Obituary: Alec McCowen
Few actors were as consistently intelligent and engagingly relaxed on stage and screen as Alec McCowen. They were qualities that shone through a career encompassing the classics and contemporary work and that lit up his two remarkable one-man plays – St Mark’s Gospel (1978) and Kipling (1983).
Both pieces enjoyed runs in the West End and on Broadway, the former – a vivid account from the King James’ Bible – boasted “theatrical merits past telling” according to The Stage, while the latter, a portrait of the Edwardian poet written by Brian Clark, was “a personal triumph” for McCowen.
Born in Tunbridge Wells, Kent, to devout evangelical parents, he made his professional debut as Micky in Paddy the Next Best Thing with Macclesfield Rep in 1942 while still a student at RADA. He spent the war in India and Burma performing with the military’s Entertainments National Service Association.
His first London appearance was as Maxim in Anton Chekhov’s Ivanov (Arts Theatre, 1950) and he made an impression at the same venue in 1952 as Hugh Voysey in The Voysey Inheritance. A run of successful roles that included Daventry (Roger MacDougall’s Escapade, St James’s Theatre, 1953), Barnaby Tucker (Thornton Wilder’s The Matchmaker, Haymarket Theatre, 1954) and Dr Bird (Herman Wouk’s The Caine Mutiny Court-Martial, Hippodrome Theatre, 1956) soon saw him rising through the ranks.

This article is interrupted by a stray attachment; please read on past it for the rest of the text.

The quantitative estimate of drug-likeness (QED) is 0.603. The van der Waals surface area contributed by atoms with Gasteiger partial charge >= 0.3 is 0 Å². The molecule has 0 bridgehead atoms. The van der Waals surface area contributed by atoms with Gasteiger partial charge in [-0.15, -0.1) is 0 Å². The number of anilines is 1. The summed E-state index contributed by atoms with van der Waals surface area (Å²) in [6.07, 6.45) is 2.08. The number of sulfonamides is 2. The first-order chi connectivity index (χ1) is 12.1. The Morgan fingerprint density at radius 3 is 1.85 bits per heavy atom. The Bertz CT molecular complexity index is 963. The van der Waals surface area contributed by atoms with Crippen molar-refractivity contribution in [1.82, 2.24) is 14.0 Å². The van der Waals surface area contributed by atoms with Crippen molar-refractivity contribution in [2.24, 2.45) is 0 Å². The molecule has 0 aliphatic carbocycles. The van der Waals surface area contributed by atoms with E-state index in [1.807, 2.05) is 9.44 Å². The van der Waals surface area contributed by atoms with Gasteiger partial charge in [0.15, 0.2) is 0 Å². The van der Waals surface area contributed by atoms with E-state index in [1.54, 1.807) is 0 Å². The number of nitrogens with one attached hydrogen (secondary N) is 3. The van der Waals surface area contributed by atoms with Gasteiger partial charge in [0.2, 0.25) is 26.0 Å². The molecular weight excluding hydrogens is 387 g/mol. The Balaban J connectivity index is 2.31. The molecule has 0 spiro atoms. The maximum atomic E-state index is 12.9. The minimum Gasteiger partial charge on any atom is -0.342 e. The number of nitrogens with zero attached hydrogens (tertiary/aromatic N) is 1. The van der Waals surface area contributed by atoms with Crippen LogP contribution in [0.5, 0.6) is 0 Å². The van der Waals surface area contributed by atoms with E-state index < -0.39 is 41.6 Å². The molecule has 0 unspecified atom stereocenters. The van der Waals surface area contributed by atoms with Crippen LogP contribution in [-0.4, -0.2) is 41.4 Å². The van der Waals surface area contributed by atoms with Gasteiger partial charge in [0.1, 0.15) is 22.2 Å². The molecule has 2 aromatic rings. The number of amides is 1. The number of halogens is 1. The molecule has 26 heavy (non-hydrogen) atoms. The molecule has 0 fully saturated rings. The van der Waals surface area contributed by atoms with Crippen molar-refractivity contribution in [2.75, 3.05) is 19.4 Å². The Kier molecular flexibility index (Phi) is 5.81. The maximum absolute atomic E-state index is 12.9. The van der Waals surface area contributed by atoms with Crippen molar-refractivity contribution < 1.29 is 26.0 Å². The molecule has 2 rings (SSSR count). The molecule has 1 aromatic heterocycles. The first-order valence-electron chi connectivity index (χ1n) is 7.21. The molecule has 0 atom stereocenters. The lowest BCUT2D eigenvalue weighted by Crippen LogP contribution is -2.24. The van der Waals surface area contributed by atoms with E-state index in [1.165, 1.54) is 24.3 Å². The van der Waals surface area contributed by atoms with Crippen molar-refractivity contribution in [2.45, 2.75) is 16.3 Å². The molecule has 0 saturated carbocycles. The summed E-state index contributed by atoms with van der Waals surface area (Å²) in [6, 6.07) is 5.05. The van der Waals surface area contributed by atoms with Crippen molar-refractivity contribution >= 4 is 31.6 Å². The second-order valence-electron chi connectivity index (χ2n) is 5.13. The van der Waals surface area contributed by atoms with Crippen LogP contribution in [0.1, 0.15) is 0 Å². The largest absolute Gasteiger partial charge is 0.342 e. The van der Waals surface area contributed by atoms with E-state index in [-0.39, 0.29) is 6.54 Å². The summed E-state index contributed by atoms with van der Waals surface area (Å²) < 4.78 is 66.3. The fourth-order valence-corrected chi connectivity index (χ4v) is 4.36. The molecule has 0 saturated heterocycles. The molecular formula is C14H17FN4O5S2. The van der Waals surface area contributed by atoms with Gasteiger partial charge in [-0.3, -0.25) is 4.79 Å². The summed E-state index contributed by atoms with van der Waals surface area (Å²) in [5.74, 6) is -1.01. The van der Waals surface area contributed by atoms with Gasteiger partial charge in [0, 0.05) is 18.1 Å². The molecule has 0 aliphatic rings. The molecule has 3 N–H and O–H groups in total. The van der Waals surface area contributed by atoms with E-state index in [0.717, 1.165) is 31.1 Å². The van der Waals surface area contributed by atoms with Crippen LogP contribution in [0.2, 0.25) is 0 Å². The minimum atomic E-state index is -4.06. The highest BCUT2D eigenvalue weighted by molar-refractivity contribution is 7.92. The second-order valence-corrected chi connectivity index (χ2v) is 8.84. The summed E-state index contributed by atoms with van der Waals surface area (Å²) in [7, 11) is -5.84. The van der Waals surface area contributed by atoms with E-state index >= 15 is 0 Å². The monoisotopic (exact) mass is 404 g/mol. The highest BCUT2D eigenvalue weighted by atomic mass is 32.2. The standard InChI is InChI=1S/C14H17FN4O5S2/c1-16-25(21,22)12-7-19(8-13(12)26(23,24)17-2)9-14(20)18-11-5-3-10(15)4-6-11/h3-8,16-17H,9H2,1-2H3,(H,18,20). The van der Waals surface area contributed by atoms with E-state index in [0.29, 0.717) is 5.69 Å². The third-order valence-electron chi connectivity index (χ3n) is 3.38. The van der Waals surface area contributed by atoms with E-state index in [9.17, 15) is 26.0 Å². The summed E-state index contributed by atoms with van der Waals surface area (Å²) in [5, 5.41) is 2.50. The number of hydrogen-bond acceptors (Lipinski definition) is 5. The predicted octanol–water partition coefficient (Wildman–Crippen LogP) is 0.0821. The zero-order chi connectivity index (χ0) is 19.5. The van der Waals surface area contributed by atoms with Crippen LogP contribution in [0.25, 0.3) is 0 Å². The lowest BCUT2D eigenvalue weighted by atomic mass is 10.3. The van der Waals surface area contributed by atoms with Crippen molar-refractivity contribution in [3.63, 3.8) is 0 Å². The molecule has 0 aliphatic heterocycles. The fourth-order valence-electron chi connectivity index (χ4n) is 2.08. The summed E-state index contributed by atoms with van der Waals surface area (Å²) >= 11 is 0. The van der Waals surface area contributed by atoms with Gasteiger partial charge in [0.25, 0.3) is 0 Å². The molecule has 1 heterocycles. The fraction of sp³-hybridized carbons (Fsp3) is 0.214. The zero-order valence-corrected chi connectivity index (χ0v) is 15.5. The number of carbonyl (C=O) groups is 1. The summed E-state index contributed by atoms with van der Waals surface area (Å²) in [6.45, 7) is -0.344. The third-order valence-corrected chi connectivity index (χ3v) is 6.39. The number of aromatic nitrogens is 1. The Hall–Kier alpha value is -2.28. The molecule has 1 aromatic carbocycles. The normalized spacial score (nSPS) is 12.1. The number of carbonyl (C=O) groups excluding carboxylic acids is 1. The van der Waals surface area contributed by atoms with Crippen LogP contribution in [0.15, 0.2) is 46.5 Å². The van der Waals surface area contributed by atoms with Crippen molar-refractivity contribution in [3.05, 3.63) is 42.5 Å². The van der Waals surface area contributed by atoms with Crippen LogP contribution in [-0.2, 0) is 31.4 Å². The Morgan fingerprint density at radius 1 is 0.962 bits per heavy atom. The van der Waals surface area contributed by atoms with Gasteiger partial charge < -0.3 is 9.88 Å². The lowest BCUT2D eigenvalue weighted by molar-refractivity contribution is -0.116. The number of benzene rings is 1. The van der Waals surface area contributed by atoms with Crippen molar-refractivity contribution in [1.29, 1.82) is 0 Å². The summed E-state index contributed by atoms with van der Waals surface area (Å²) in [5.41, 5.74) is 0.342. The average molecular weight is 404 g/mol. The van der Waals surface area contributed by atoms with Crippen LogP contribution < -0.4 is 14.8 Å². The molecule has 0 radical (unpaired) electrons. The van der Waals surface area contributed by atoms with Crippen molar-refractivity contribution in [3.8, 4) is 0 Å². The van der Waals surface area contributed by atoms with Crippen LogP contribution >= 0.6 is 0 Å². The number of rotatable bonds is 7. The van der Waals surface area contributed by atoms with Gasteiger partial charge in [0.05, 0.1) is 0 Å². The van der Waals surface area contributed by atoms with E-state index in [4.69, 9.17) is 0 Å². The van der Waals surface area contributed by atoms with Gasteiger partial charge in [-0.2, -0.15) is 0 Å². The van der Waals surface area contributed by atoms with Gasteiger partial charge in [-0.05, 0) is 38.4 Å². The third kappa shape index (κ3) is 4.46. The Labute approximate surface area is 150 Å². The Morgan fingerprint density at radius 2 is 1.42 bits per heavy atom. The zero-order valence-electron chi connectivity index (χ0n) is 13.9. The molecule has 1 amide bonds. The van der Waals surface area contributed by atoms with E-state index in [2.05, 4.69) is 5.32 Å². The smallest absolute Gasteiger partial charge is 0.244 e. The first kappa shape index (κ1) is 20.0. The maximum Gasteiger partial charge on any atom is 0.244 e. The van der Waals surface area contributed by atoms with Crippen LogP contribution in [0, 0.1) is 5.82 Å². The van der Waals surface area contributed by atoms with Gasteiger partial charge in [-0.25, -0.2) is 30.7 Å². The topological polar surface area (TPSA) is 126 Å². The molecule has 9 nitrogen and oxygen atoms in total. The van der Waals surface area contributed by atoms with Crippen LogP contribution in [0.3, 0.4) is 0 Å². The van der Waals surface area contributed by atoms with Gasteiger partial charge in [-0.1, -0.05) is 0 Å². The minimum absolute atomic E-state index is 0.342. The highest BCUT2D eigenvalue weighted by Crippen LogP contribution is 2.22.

He became a regular with London’s Old Vic in the 1960s, making his debut as the Dauphin – “the most striking and interesting… since Alec Guinness” said The Stage – in George Bernard Shaw’s Saint Joan and as Mercutio to Judi Dench’s Juliet in Franco Zeffirelli’s Romeo and Juliet, before going on to play Algernon, Richard II, Oberon and Malvolio.
With the Royal Shakespeare Company, McCowen was a knowing Fool to Paul Scofield’s King Lear in Peter Brook’s austere 1962 production, contrasting its severity with the comic relish of Antiphonus in the same year’s The Comedy of Errors.
Forty years later he teamed again with Scofield’s Lear, this time as the Earl of Gloucester, for a recording by Naxos featuring Kenneth Branagh as the Fool.